Each of these noises will have a specific reason. Knowing what these vocalizations mean can be a great way of learning more about the guinea pig and what they want. 

Here are a few of the most common:

  • Purring: This can also sound like a low grumbling, similar to the one that a cat would make. This often a sign that they are contented and will usually happen when you are patting them. Sometimes, though, it can be a sign that they are scared. They might make this sound to try and soothe themselves. 
  • Rumbling. This is similar to a purr, though it will often be deeper. It’s believed that this could be a way of attracting a mate. Usually, when they are making this noise, they will be dancing to accompany the movement. 
  • Wheeking. This is a sound that piggies make when they’re hungry or excited. Sometimes guinea pigs may wheek to try and get someone’s attention. You might even hear it when you open the refrigerator door or a bag of food – they’re anticipating something to eat.
  • Teeth chattering: This is a guinea pig’s way of showing aggression and anger. Cavies are trying to figure out who is the boss when they first meet each other. Often this will come with some teeth-chattering, which is quite normal.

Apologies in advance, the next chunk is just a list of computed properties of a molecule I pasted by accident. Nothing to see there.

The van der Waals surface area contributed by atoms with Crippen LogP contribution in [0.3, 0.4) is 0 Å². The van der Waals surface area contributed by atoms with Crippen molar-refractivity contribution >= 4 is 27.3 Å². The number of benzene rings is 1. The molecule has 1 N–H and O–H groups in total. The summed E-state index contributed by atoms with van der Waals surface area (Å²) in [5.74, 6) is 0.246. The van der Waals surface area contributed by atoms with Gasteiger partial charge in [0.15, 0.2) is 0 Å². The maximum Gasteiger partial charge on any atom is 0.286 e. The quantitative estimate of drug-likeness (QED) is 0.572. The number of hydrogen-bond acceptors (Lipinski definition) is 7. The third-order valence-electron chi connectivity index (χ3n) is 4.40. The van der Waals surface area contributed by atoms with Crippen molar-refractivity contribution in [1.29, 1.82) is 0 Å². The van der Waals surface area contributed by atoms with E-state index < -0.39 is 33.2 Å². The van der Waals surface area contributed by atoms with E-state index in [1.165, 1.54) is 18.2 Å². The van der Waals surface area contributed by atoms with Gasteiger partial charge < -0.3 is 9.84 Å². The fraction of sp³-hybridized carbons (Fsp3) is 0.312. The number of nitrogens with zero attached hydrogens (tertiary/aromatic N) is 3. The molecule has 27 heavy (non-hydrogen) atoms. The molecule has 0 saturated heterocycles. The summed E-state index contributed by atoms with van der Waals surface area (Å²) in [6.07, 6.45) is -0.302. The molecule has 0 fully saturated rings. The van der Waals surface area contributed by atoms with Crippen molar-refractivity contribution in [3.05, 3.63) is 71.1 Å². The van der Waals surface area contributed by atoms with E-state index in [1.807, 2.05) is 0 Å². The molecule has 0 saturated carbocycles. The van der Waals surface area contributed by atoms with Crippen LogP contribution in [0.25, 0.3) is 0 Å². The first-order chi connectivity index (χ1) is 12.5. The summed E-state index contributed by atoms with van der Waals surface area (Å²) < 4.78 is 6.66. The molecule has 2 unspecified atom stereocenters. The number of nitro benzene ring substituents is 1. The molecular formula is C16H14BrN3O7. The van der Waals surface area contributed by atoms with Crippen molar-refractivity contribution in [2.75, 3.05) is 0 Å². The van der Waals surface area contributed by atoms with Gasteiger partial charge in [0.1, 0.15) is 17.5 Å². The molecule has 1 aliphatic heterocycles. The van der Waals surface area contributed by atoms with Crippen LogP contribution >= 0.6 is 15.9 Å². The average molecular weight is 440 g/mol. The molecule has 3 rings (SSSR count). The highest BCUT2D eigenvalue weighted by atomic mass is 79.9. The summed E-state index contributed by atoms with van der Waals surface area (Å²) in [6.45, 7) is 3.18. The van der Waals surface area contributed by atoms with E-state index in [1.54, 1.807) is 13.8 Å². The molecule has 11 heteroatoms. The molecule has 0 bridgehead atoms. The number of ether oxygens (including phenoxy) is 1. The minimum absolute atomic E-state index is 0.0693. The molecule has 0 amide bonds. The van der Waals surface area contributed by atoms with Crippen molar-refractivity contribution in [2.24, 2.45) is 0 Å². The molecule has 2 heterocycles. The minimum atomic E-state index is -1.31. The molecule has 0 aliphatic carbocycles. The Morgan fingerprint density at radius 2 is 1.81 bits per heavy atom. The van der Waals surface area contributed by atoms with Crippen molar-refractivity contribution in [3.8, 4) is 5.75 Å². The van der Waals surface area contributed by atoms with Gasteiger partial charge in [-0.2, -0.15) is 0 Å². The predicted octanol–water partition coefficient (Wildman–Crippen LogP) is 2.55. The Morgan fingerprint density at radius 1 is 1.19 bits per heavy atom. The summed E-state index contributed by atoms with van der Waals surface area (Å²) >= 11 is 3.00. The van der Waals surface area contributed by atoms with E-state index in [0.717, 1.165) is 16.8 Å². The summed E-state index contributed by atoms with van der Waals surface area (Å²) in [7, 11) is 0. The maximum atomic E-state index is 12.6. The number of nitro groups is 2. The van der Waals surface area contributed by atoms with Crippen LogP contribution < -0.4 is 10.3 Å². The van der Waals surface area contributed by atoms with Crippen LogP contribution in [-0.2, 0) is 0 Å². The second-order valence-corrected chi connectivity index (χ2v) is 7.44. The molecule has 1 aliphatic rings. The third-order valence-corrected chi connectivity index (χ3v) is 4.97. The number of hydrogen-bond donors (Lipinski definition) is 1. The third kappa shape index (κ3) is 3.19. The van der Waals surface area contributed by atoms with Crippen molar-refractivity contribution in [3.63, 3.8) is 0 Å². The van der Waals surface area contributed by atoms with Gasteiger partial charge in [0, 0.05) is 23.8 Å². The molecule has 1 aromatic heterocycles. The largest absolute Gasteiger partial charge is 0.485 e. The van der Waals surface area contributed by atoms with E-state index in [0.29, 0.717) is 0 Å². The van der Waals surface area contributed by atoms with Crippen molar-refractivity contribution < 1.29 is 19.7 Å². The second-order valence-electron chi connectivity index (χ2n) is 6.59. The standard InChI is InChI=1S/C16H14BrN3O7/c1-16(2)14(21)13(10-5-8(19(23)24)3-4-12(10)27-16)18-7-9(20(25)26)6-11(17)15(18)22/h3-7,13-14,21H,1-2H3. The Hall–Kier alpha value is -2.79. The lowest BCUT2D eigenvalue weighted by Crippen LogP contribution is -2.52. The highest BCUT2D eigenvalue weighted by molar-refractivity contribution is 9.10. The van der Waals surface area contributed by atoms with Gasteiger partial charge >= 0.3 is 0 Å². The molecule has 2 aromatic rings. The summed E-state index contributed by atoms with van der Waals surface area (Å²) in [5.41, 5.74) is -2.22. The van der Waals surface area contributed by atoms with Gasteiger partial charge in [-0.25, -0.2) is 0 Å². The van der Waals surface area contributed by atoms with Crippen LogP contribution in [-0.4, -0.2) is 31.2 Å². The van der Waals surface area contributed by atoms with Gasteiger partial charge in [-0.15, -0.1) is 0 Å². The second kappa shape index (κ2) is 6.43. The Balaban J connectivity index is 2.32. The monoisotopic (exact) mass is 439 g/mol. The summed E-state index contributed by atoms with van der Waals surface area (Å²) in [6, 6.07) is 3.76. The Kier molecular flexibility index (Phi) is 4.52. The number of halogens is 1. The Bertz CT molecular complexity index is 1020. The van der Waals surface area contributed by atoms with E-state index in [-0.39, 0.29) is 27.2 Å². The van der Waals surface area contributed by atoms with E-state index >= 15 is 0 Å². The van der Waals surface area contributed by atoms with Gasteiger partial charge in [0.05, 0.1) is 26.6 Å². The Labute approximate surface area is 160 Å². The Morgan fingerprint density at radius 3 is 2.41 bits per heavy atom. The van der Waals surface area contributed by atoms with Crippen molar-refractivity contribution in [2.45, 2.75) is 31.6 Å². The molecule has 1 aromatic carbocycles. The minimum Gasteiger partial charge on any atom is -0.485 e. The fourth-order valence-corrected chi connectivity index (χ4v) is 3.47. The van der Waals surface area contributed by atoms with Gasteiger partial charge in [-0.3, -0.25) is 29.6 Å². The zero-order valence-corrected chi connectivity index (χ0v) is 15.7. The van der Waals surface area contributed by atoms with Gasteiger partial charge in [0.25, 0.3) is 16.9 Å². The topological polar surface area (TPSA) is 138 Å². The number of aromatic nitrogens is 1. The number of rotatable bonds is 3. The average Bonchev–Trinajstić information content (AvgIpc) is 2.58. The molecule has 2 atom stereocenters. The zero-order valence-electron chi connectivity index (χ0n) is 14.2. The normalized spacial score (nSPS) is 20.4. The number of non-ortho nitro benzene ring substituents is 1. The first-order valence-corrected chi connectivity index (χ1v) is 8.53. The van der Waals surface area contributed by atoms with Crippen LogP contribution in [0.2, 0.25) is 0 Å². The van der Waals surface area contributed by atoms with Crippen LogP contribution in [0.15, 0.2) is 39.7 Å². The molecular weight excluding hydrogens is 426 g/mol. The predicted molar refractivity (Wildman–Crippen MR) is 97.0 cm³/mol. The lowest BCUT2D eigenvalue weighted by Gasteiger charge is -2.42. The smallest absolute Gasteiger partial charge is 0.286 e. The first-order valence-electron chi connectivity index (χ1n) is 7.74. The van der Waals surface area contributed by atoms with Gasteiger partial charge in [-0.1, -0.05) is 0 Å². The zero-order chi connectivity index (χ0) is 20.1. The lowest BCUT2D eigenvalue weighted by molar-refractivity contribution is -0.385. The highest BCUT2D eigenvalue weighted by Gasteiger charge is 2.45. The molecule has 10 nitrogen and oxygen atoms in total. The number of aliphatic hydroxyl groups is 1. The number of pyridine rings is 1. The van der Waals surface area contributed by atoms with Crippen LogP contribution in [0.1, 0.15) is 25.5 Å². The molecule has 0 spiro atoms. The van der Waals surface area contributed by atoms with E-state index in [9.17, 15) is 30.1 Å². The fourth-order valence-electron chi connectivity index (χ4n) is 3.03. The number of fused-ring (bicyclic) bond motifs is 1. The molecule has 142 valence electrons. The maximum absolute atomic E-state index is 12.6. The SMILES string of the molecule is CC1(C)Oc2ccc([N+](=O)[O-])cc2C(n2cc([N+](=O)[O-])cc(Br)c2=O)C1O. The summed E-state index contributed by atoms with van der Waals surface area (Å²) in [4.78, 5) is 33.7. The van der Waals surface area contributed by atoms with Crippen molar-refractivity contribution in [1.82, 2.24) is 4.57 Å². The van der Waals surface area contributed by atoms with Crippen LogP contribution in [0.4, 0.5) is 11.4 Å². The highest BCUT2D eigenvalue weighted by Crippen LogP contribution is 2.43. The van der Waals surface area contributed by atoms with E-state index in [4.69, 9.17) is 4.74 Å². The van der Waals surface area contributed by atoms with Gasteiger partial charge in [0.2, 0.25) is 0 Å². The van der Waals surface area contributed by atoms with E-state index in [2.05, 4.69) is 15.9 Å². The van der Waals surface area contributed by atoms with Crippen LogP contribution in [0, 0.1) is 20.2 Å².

• Squeaking: This sound can be used for communicating their alarm when you have them outside of a cage. Sometimes they squeak if they’re in pain, too.
Get ready for some adorable sounds!

⭐Key Takeaway:

Cavies will often make sounds to communicate with its owner. Understanding what your little friends are trying to tell you can lead to a happy piggies.

Living Environment For Guinea Pigs (Make Home Comfortable)

Once you get guinea pigs, you’ll want to make sure that you are giving them the best possible living environment. There is a range of things that you will need to consider. Let’s look at some of them. 

Indoor Housing Basics

The first thing that we need to consider is how you should be housing the guinea pigs indoors. 

Their cage where they will be spending most of their time. So, think about the cage size you’ll need. This will depend on two factors: 

  • The number of guinea pigs you’re housing (you’ll need at least 7.5 square feet for one guinea pig – and that’s on the low side)
  • Can you fit a second cage in the area if you have to separate your cavies for some reason (e.g. fighting, gender mistake)

There’s two types of cages that are the most popular with guinea pig owners include the:

  • C&C (cubes & coroplast) cage. You have to assemble it yourself. It’s made from metal grids and plastic. The grids are black or white and they click together to make the frame of the cage. The plastic base of the cage is corrugated (which means it has grooves on it). You can easily add (or take away) grids if your housing needs change. But, they can be tricky to set up.
  • Midwest Cages. They’re cheap and come prebuilt. There aren’t a lot of cages that suit guinea pigs, but this is one of them. It’s dimensions are 47″ x 24″ x 14″. This is enough space for one guinea pig. It also has a canvas bottom which can be washed and makes care easier. You can always connect another Midwest cage to your first if you have two piggies.

No matter what you choose, make sure it’s made from non-toxic materials – for obvious reasons.